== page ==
Saturday, December 17, 2005

Hong Kong WTO trade talks near failure

With tear gas in the streets and little substantial progress in the halls where trade talks are held, the WTO negotiations in Hong Kong look like a failure (see the report by Keith Bradsher in tomorrow's New York Times).

Important provisions sought by the United States were not included in the draft. The agreement did not set a clear date for an end to most subsidies for agricultural exports and did not require countries to lower their tariffs on farm goods....

Before the talks, [United States trade representative Rob] Portman persuaded Congress to support an offer of deep cuts in American farm subsidies and the lifting of many barriers to agricultural imports. He promised to seek corresponding cuts from other countries, and especially from the European Union....

"The business community was encouraged by Portman's offer on agriculture, and the Congress accepted that on the understanding that he would bring back an agreement of corresponding value," said Thomas J. Donahue, the president and chief executive of the United States Chamber of Commerce....

Inside the hall, many ministers from developing countries voiced unhappiness that the European Union had not agreed to set a date for the elimination of export subsidies, despite an international agreement in July 2004 to phase them out.

The draft text set two possible dates for eliminating farm export subsidies: either 2010, or five years after a global trade agreement begins. Such an agreement could be far away, given the pace of negotiations, trade specialists warned. Leaders of the European Union agreed on Friday to a budget that maintains farm subsidies through 2013 at more than double American levels.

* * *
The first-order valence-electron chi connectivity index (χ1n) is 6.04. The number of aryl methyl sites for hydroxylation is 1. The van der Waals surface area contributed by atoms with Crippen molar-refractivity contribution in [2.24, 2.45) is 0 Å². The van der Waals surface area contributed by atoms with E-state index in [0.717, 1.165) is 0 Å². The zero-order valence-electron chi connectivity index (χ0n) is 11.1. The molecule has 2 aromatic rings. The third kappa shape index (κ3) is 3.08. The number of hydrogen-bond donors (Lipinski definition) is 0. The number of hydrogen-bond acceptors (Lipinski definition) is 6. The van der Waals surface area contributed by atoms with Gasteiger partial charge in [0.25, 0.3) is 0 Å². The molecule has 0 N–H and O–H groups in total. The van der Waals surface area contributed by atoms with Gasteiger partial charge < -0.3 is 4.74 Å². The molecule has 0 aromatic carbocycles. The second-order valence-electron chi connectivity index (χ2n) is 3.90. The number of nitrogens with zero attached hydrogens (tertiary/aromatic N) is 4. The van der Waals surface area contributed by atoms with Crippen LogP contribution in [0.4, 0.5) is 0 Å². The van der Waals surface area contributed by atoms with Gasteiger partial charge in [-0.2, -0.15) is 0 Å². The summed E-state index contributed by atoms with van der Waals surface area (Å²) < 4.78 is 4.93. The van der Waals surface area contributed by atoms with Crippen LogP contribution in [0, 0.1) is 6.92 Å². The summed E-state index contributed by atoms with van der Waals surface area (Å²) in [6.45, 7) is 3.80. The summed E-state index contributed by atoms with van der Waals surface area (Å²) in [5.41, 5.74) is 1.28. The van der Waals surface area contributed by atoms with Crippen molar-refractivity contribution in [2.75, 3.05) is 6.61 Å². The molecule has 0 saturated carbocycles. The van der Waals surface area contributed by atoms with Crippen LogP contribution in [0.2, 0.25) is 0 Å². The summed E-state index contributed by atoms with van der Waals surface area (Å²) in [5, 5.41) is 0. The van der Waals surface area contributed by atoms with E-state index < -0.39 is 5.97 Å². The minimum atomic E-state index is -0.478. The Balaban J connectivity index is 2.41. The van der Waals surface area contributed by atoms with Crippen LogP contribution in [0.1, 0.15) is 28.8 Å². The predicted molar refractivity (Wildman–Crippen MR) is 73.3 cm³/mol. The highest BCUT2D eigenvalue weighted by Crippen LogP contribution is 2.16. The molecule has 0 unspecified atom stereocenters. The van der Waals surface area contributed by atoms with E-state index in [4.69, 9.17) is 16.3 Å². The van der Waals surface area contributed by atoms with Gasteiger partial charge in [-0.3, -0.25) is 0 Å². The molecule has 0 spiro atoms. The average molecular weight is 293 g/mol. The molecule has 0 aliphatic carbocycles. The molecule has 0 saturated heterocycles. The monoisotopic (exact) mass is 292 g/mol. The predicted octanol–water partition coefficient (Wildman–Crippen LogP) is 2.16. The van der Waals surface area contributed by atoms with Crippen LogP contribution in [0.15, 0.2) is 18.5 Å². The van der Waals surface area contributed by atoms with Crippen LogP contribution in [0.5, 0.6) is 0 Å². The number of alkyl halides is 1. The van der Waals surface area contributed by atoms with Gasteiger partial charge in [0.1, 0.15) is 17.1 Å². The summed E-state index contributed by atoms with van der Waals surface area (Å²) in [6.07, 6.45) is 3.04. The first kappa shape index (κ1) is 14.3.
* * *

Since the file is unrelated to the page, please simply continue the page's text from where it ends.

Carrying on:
Export subsidies help rich countries sell food in poor countries, depressing income that some of the world's poorest people get when they sell in local markets the food they produce. "For them, an end date is absolutely essential," said Foreign Minister Celso Amorin of Brazil.

European Union officials vowed not to accept a deadline of 2010 and complained that not enough had been done on services.

This failure may well mean that farmers in developing countries face another decade of striving in vain against the blasting current of subsidized American and European grain, which washes their markets away like a flood. Weblogger (and soon-to-be Fletcher School faculty colleague at Tufts) Daniel Drezner provides a first-hand account of being in lockdown in Hong Kong, and also refers readers to this "link-rich post" from the weblog Simon's World for the latest news.

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